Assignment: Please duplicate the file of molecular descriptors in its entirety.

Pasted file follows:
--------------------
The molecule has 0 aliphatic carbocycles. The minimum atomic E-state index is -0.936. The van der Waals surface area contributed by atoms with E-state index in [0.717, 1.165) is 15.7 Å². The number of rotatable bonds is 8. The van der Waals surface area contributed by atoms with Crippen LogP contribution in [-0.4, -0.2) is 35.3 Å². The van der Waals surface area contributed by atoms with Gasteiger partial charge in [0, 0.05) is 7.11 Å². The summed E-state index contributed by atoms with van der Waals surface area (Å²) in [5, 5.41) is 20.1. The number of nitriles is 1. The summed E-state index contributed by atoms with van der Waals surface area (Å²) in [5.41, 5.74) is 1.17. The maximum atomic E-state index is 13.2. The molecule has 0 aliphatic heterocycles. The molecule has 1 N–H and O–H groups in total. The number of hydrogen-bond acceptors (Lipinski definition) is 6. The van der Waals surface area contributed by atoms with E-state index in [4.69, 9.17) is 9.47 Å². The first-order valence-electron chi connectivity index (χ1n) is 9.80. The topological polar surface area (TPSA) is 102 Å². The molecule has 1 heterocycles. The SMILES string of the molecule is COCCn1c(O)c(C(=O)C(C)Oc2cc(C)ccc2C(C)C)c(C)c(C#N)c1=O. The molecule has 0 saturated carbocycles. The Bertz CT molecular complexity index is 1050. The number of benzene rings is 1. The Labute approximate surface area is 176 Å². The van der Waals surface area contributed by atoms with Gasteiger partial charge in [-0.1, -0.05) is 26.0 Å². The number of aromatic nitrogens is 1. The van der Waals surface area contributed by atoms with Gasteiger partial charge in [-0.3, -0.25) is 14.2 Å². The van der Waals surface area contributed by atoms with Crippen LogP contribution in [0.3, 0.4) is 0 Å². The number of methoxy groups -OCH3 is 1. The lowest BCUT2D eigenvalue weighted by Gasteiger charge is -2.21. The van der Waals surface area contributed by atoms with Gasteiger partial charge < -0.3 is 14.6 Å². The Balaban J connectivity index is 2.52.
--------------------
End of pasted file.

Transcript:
The molecule has 0 aliphatic carbocycles. The minimum atomic E-state index is -0.936. The van der Waals surface area contributed by atoms with E-state index in [0.717, 1.165) is 15.7 Å². The number of rotatable bonds is 8. The van der Waals surface area contributed by atoms with Crippen LogP contribution in [-0.4, -0.2) is 35.3 Å². The van der Waals surface area contributed by atoms with Gasteiger partial charge in [0, 0.05) is 7.11 Å². The summed E-state index contributed by atoms with van der Waals surface area (Å²) in [5, 5.41) is 20.1. The number of nitriles is 1. The summed E-state index contributed by atoms with van der Waals surface area (Å²) in [5.41, 5.74) is 1.17. The maximum atomic E-state index is 13.2. The molecule has 0 aliphatic heterocycles. The molecule has 1 N–H and O–H groups in total. The number of hydrogen-bond acceptors (Lipinski definition) is 6. The van der Waals surface area contributed by atoms with E-state index in [4.69, 9.17) is 9.47 Å². The first-order valence-electron chi connectivity index (χ1n) is 9.80. The topological polar surface area (TPSA) is 102 Å². The molecule has 1 heterocycles. The SMILES string of the molecule is COCCn1c(O)c(C(=O)C(C)Oc2cc(C)ccc2C(C)C)c(C)c(C#N)c1=O. The molecule has 0 saturated carbocycles. The Bertz CT molecular complexity index is 1050. The number of benzene rings is 1. The Labute approximate surface area is 176 Å². The van der Waals surface area contributed by atoms with Gasteiger partial charge in [-0.1, -0.05) is 26.0 Å². The number of aromatic nitrogens is 1. The van der Waals surface area contributed by atoms with Gasteiger partial charge in [-0.3, -0.25) is 14.2 Å². The van der Waals surface area contributed by atoms with Crippen LogP contribution in [0.3, 0.4) is 0 Å². The number of methoxy groups -OCH3 is 1. The lowest BCUT2D eigenvalue weighted by Gasteiger charge is -2.21. The van der Waals surface area contributed by atoms with Gasteiger partial charge < -0.3 is 14.6 Å². The Balaban J connectivity index is 2.52.